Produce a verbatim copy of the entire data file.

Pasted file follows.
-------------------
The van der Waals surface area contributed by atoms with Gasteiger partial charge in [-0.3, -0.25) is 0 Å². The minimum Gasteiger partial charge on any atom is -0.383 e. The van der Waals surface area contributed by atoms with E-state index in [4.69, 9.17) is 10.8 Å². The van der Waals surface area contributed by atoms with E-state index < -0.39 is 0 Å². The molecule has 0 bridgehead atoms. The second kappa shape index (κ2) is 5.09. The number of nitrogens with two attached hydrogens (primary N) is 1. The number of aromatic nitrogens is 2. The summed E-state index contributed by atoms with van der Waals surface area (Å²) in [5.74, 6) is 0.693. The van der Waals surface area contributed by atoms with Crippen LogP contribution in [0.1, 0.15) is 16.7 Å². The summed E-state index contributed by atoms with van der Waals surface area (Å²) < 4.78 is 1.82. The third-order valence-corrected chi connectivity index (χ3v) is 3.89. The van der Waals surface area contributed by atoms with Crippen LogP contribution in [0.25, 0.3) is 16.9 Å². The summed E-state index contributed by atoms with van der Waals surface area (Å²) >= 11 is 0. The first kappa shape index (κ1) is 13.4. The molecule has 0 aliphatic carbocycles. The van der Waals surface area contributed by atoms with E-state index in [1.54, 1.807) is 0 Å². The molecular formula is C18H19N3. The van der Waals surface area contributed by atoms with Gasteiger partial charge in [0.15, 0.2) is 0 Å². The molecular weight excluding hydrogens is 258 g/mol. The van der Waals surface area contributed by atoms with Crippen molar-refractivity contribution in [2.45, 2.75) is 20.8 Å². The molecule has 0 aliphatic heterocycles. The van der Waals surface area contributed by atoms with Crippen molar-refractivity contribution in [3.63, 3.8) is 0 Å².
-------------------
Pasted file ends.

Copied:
The van der Waals surface area contributed by atoms with Gasteiger partial charge in [-0.3, -0.25) is 0 Å². The minimum Gasteiger partial charge on any atom is -0.383 e. The van der Waals surface area contributed by atoms with E-state index in [4.69, 9.17) is 10.8 Å². The van der Waals surface area contributed by atoms with E-state index < -0.39 is 0 Å². The molecule has 0 bridgehead atoms. The second kappa shape index (κ2) is 5.09. The number of nitrogens with two attached hydrogens (primary N) is 1. The number of aromatic nitrogens is 2. The summed E-state index contributed by atoms with van der Waals surface area (Å²) in [5.74, 6) is 0.693. The van der Waals surface area contributed by atoms with Crippen LogP contribution in [0.1, 0.15) is 16.7 Å². The summed E-state index contributed by atoms with van der Waals surface area (Å²) < 4.78 is 1.82. The third-order valence-corrected chi connectivity index (χ3v) is 3.89. The van der Waals surface area contributed by atoms with Crippen LogP contribution in [0.25, 0.3) is 16.9 Å². The summed E-state index contributed by atoms with van der Waals surface area (Å²) >= 11 is 0. The first kappa shape index (κ1) is 13.4. The molecule has 0 aliphatic carbocycles. The van der Waals surface area contributed by atoms with E-state index in [1.54, 1.807) is 0 Å². The molecular formula is C18H19N3. The van der Waals surface area contributed by atoms with Gasteiger partial charge in [0.15, 0.2) is 0 Å². The molecular weight excluding hydrogens is 258 g/mol. The van der Waals surface area contributed by atoms with Crippen molar-refractivity contribution in [2.45, 2.75) is 20.8 Å². The molecule has 0 aliphatic heterocycles. The van der Waals surface area contributed by atoms with Crippen molar-refractivity contribution in [3.63, 3.8) is 0 Å².